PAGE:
Biden’s tax plan could hike costs on largest US banks, study finds

JPMorgan, Bank of America and Citigroup stand to be the most affected, study finds

Former Vice President Joe Biden’s proposed tax plan may not just spell bad news for the nation’s wealthiest individuals, but also its wealthiest banks.

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The 10 largest banks in the U.S. could see their combined yearly net income decline by more than $7 billion, according to an S&P Global Market Intelligence analysis, owing to a bid to moderately raise the corporate tax rate.

Biden has proposed increasing the corporate tax rate to 28 percent. The Tax Cuts and Jobs Act reduced the corporate tax rate to 21 percent, from 35 percent.

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The banks that stand to be most negatively affected, according to S&P Global Market Intelligence, are JPMorgan Chase, Bank of America, Citigroup, Wells Fargo and Truist Financial Corp.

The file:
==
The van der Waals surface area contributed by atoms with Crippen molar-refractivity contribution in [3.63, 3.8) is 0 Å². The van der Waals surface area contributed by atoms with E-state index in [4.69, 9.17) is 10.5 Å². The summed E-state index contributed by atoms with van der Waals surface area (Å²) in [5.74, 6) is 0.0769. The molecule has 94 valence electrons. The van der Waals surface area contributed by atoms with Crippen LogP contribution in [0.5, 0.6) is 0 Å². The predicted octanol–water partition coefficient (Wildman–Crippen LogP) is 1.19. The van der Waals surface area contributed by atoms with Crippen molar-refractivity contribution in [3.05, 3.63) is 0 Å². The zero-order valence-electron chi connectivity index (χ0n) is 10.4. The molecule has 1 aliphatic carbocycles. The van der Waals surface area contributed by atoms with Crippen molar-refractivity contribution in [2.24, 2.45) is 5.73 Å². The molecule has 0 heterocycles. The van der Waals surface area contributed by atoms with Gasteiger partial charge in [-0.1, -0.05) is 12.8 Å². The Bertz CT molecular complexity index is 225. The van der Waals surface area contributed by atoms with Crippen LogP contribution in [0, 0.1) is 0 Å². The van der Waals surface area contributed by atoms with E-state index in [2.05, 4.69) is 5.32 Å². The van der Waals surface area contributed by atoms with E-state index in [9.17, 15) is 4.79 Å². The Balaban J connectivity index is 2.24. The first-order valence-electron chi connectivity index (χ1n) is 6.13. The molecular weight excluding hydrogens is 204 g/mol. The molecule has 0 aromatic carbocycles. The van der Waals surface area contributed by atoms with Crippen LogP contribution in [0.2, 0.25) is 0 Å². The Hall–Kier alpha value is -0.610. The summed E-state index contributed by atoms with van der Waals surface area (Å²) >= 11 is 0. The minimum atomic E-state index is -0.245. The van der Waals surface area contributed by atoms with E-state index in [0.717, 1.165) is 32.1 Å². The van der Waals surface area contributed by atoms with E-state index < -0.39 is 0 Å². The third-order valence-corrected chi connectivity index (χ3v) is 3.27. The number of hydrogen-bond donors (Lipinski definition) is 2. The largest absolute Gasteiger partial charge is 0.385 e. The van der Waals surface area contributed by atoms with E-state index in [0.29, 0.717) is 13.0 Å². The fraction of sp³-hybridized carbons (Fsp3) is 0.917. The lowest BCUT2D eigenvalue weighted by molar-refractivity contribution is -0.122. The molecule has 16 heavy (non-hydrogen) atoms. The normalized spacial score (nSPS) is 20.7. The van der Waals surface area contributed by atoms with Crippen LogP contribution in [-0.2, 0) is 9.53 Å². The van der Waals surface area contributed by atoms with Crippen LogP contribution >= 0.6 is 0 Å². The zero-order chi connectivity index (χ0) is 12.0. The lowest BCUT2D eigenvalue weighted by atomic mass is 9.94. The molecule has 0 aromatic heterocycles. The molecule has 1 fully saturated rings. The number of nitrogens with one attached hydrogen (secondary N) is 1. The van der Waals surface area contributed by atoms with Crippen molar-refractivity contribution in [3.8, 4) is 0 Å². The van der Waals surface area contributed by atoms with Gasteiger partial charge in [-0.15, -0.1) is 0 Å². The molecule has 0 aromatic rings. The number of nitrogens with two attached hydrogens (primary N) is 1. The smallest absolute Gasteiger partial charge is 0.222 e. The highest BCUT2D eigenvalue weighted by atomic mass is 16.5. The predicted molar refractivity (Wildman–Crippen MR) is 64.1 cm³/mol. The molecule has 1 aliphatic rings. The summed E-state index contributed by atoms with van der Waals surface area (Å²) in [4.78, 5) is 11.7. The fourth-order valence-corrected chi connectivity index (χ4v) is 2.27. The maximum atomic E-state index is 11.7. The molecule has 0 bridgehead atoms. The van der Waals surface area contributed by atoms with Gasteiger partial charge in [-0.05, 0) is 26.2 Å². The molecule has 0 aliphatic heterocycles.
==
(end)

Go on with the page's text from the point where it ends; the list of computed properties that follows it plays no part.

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As previously reported by FOX Business, in addition to raising the corporate tax rate, Biden’s tax plan would increase rates for people earning more than $400,000 and cap itemized deductions for the wealthiest Americans.

He has proposed taxing capital gains at the same rates as ordinary income and lowering the basic exclusion amount for the estate and gift taxes.

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The Tax Policy Center estimates Biden’s proposals would increase federal revenues by $4 trillion between 2021 and 2030, relative to current law. It would also disproportionately raise taxes on the top quintile of the income distribution.

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